1815-25; < French,Middle French, translation of Medieval Latinbalneum Mariae literally, bath of Mary, reputed to be a Jewish alchemist who devised such a heating technique, and sometimes identified with Moses' sister Miriam
a vessel for holding hot water, in which sauces and other dishes are gently cooked or kept warm
C19: from French, from Medieval Latin balneum Mariae, literally: bath of Mary, inaccurate translation of Medieval Greek kaminos Marios, literally: furnace of Miriam, alleged author of a treatise on alchemy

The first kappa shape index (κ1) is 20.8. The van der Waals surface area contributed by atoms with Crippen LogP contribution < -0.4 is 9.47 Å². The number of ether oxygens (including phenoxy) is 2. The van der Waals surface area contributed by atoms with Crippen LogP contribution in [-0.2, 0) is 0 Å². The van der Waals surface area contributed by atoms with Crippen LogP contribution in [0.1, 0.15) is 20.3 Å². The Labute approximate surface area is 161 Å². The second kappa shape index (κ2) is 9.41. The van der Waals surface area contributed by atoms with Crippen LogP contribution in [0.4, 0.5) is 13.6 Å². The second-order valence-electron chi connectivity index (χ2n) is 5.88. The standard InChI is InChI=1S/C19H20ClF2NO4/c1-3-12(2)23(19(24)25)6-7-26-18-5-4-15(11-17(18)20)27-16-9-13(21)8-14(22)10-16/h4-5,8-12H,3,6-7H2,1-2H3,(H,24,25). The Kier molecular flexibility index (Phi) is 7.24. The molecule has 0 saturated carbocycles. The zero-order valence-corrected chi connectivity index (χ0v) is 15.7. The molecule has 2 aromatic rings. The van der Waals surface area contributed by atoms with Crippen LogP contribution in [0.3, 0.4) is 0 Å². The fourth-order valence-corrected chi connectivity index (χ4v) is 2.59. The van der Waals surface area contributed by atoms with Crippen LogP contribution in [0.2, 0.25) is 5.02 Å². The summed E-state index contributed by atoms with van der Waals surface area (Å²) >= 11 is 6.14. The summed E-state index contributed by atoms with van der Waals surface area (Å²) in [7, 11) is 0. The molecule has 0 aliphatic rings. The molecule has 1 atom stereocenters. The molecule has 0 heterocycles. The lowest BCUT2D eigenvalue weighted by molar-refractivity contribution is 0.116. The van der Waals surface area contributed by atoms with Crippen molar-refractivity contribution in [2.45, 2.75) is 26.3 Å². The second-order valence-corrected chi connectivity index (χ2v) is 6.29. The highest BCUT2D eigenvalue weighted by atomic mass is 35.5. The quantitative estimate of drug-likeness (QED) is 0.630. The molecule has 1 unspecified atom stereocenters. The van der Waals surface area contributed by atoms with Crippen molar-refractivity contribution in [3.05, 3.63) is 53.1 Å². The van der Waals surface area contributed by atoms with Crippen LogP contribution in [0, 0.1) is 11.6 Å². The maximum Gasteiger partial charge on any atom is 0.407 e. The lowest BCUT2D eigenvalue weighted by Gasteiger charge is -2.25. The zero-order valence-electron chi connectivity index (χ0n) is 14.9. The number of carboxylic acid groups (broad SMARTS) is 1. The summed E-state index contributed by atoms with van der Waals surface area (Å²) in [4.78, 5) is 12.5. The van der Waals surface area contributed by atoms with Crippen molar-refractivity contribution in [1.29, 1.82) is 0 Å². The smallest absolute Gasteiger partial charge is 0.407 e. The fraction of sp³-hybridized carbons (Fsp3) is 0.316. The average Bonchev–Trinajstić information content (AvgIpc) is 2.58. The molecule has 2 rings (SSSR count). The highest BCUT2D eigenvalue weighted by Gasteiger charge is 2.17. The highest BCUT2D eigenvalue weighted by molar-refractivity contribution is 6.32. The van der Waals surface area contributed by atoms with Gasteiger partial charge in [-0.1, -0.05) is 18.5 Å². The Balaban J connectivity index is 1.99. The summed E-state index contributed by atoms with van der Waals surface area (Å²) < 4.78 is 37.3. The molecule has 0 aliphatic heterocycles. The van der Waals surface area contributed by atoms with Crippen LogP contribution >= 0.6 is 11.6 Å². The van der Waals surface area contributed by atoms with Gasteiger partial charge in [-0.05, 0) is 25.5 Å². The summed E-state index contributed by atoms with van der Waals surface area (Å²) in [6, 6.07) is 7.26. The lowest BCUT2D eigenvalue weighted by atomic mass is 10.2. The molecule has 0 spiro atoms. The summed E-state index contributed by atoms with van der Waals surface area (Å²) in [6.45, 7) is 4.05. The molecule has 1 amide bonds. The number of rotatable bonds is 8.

1822, from French bain-marie, from Medieval Latin balneum Mariae, literally "bath of Mary." According to French sources, perhaps so called for the gentleness of its heating. Middle English had balne of mary (late 15c.).